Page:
Wärtsilä and Grupo Puntacana: Electrifying a Caribbean paradise
5 min read
27 Apr 2020
5 min read
27 Apr 2020
A partnership built on shared values and communication has been key to a Dominican resort’s energy transformation.
In 2004, Grupo Puntacana, a leading brand in the tourism industry in the Punta Cana region of the Dominican Republic, was generating its own energy with diesel engines dating from the 1950s. It quickly became clear that these were not enough to supply the energy needs of a fast-growing resort encompassing 42 square kilometres and an airport that receives 7.6 million passengers annually.
After developing a plan to expand its energy capabilities, Grupo Puntacana contacted Wärtsilä to make the plan a reality.
“We needed a trustworthy company who could secure our energy generation with a proven track record of quality equipment and services,” says Antonio Martorell, Director of Utilities, Water & Energy of Corporación Turística de Servicios Puntacana (CTSPC), the company that manages the energy and water contractors of Grupo Puntacana. “We also trusted them with the operation and maintenance of our power plant, as who could take better care of it than the supplier itself?”
Many of Grupo Puntacana’s clients are Americans and Europeans who own a second home in the resort, so the company was particularly concerned with providing services that met their clients’ high standards and expectations.
A laundrette, a snake, and a Mercedes Benz
Samuel Estévez, contract manager at Wärtsilä Dominicana, has led the power plant and its 21-member team since 2005. He says that 15 years ago, the energy demand in Punta Cana was only 4.5MW, but Wärtsilä foresaw that in the future, the fast-growing resort would require much more, so the company installed a 16-cylinder Wärtsilä 32 engine with a capacity to supply 7.2MW.
During the course of the first 10-year operation & maintenance agreement, Wärtsilä improved the reliability of the power plant to ensure that the resort meets the expectations of its customers in all circumstances. For example, the operational diversity of the power plant was enhanced by adding four circuits to the original one, allowing for extra coverage in case of failure. A SCADA (Supervisory Control and Data Acquisition) system to gather and analyse real-time data was installed for monitoring the levels of service in terms of frequency and voltage.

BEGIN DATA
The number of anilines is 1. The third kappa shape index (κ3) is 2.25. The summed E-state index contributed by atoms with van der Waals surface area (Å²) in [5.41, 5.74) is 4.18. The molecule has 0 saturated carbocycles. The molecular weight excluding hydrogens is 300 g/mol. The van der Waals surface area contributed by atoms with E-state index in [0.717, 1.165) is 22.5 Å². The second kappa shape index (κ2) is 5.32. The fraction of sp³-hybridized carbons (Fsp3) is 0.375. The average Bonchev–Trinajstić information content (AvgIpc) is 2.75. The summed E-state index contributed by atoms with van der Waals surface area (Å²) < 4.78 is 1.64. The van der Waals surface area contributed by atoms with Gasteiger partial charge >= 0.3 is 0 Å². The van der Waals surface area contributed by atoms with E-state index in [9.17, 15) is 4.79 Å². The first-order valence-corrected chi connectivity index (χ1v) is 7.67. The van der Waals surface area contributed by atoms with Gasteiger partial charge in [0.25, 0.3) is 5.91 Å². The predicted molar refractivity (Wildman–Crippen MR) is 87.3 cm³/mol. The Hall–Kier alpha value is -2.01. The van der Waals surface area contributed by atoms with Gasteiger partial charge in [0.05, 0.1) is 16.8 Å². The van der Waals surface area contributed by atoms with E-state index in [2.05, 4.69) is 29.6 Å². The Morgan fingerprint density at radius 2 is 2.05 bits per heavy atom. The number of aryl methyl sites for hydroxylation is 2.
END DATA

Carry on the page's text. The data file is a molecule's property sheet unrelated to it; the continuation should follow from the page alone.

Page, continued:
In 2007, Grupo Puntacana opened a laundrette, and Wärtsilä offered to take care of the value-adding operation and maintenance of the boiler room.
The partnership was not without its challenges, however. In 2005, when the new Wärtsilä engine was installed to replace the old diesel engines, a blackout occurred. The cause? A snake entered the transmission line and caused a short-circuit failure. Grupo Puntacana’s owner told Estévez that he was surprised by the failure because he thought he had bought the engine equivalent of a Mercedes Benz.
Estévez replied: “Aside from the Mercedes Benz, we also need to fix the road where the car will drive.”
Everyone in the control room laughed.
“I immediately explained to him what the problem was, and he ordered a study of the short-circuit system as I recommended, says Estévez.
The study helped isolate the problem and pursue investigation of the system only in the area where the failure occurred. This meant the whole system didn’t have to be shut down.
“Since then, we achieved stability,” Estévez adds.
The contract between Wärtsilä and Grupo Puntacana was extended in 2015 and again in 2018. Wärtsilä added an additional 16-cylinder Wärtsilä 34 engine in 2014 and another in 2018 to reach a total energy capacity of 24MW. This has resulted in 99.6%-99.9% engine reliability.
Martorell is particularly proud that CTSPC has achieved the ISO 9001, ISO 14001 and OHSAS 18001 certifications, which shows that the management of the energy services has been “extremely responsible.”
Martorell says that the success of the partnership is in part thanks to the personal relationship he has with the Wärtsilä team – and vice versa.
“I have been working with Wärtsilä for five years, and I consider Samuel (Estévez) as part of my team. We share a beer or dinner from time to time, as after all, we spend more time together than we do with our families. If the professional side works, it is easier to generate personal synergies,” says Martorell.
A greener future
In 2020, two of the three Wärtsilä dual-fuel engines are planned to be converted to natural gas, a more environmentally sound fuel that aligns with Grupo Puntacana’s vision to become an example of sustainability in the region.
This change will most likely involve an extension of the long-term agreement. The current agreement expires in 2023, and Martorell expects a new one to be signed, extending the partnership to 2026. If this happens, the partnership will celebrate its 20th anniversary in 2025.
“This successful partnership is the result of the efforts of a group of men and women loyal to a common cause. Punta Cana is a destination which in some places is even better known that the Dominican Republic itself, so we are proud to have a partner like Grupo Puntacana,” says Estévez.
Martorell believes there are two main reasons the relationship has worked so well for so long: shared values and open communication, which together have built the necessary trust required to achieve CTSPC’s objectives. In 2004, Grupo Puntacana, a leading brand in the tourism industry in the Punta Cana region of the Dominican Republic, was generating its own energy with diesel engines dating from the 1950s. It quickly became clear that these were not enough to supply the energy needs of a fast-growing resort encompassing 42 square kilometres and an airport that receives 7.6 million passengers annually.